There are more than 10,000 species of living, breathing dinosaurs on Earth today. It’s just that we call them birds. And while a chicken might seem like a measly ancestor for the enormous T-rex, modern birds can teach us a lot about dinosaur evolution. A huge genome sequencing project, which recently culminated in the publication of nearly 50 genome sequences and the most accurate tree of bird evolution to date, has further blurred the line between bird and dinosaur. Spurring a plethora of studies into the origins of our modern feathered, singing friends, the December 2014 edition of Science taught us that the transition from dinosaurs to birds was gradual and began long before the Dinosaurs were gone. It taught us that it involved multiple independent origins of bird song, a characteristic that now dominates around 10% of the genome. And it taught us that the evolution of flight was facilitated by new genes and new gene regulation, but also by the loss of genes.
Making a Chicken from a T-Rex
Last October, the Therapod Working Group constructed a new phylogeny (family tree) for Dinosaurs, based on morphological characteristics measured in fossil remains of over 150 different species. The new tree revealed fascinating insights into the nature and pace of avian evolution.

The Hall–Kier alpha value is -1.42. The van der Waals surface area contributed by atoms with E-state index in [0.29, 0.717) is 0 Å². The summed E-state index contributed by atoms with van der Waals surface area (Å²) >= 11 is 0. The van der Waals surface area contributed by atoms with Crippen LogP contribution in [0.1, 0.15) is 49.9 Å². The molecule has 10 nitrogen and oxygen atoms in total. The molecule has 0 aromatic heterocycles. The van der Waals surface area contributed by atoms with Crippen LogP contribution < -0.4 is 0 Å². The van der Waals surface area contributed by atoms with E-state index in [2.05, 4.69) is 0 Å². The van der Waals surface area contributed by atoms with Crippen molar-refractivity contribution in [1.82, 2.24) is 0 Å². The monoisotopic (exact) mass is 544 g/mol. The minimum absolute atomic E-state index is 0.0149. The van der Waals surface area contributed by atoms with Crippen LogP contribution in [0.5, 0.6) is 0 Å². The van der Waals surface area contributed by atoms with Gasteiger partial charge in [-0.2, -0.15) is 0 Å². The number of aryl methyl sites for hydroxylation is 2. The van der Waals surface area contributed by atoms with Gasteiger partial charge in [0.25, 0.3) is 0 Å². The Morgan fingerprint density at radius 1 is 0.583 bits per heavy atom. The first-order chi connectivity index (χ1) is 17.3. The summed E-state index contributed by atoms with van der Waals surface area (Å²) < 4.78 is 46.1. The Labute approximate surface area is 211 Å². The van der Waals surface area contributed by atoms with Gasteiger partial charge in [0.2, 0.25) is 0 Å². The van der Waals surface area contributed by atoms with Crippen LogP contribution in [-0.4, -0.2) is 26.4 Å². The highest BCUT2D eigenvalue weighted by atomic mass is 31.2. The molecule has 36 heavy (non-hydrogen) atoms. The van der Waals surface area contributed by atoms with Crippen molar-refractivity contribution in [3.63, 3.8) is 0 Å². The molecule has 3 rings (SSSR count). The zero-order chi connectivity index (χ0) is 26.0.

When you design many objects that perform similar tasks, the logical strategy is to reuse the same design, perhaps with small modifications, for each object. There would be little point in coming up with a new design every time, right!? In nature, however, there are many species that do similar things but have arrived at their method through different designs. This is known as convergent evolution.
Intelligent design, and decent by modification, predict different patterns of similarities and differences between species. Evolutionary theory, which places all living things on a tree of relatedness, leads us to expect that species that are more closely related to each other should tend to be more similar. This is because they have both evolved from a recent ancestor. This ancestor has been ‘modified’ in various ways by natural selection to produce the two (or more) daughter species, but with a shared starting point for these modifications, we expect a fairly similar outcome. Traits that are shared between species due to shared ancestry are known as homologies. Homology has been the basis for determining relatedness between species (phylogeny) for hundreds of years. However, as early taxonomists noted, there are some occasions when species share traits despite the lack of a recent common ancestor. Often these species have reached a similar solution to a shared problem, despite being only very distantly related. This is known as convergence, and the more we look for it in nature, the more we find.